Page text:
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My Gun Story: The IMPD Cop

In December 2012, officer Christopher Wilburn of IMPD responded to a call on the north side that would change two lives—his and that of the man he killed.

It was a simple “secure the residence” call. You don’t get much information in advance with those, and they’re often the most deadly. I was in the area, so I arrived pretty quickly. I was met by the homeowner, who showed me a broken window near her door. Someone had climbed in, and it didn’t appear he had climbed back out. That’s when the hairs on the back of my neck went up: We had a caged intruder in the house. So I ushered the homeowner out and called for backup. My partner and I cleared the house and were finally met in the basement by the suspect. We saw him hiding under a bunch of coats in the corner. He was not obeying verbal commands, and at some point, he reached into his waistband. We perceived that to be a threat to our lives. I fired, striking him multiple times and killing him. It turned out he was not armed, which is where the guilt comes in. But there were multiple weapons and ammunition within close proximity. And officers don’t have time to debate why a person isn’t showing their hands in a dark basement.

When an officer is involved in a deadly shooting, Homicide is called to the scene. Witnesses are separated. The same procedures for a civilian shooting apply, but there are more of them. The process can last as long as a year. I was totally cleared for this incident.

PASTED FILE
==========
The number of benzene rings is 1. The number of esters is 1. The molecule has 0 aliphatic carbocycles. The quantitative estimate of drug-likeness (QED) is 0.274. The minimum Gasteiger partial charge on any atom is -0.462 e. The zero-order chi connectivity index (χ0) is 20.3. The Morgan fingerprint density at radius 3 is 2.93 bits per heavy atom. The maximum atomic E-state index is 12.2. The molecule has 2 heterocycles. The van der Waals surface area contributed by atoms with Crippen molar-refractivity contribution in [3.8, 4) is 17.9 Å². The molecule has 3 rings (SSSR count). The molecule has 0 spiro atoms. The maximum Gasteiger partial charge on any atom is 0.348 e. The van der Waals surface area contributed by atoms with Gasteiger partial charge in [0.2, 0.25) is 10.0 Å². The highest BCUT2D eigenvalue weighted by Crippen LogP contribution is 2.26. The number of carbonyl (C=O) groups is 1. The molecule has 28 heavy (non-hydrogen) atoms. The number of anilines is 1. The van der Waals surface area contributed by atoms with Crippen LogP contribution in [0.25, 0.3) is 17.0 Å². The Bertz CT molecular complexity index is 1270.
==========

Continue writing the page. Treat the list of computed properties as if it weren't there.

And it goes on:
After experiencing this and the emotional toll, some might hesitate to pull their gun again. You fear you’ll lose your home or be criminally charged. That can lead to deadly encounters for the officer in the future. I hope I would make the same decision if it ever happened again.

 

0215_COVER-cropIndianapolis is coming off one of its deadliest years ever. Under the Gun, from our February 2015 issue, offers a grim look at the violence killing our city.

Comiskey joined the magazine in 2006, shortly after completing an MA in journalism at Indiana University. During graduate school, he served as arts & culture editor of the Indiana Alumni Magazine and wrote for newspapers throughout the state. Comiskey’s long-form features have won a number of Society of Professional Journalists Awards, and have taken him inside sperm banks, across the country in a semi, and to the home of the world’s smallest books. He lives in Zionsville with his wife and three children.

Email him at [email protected]
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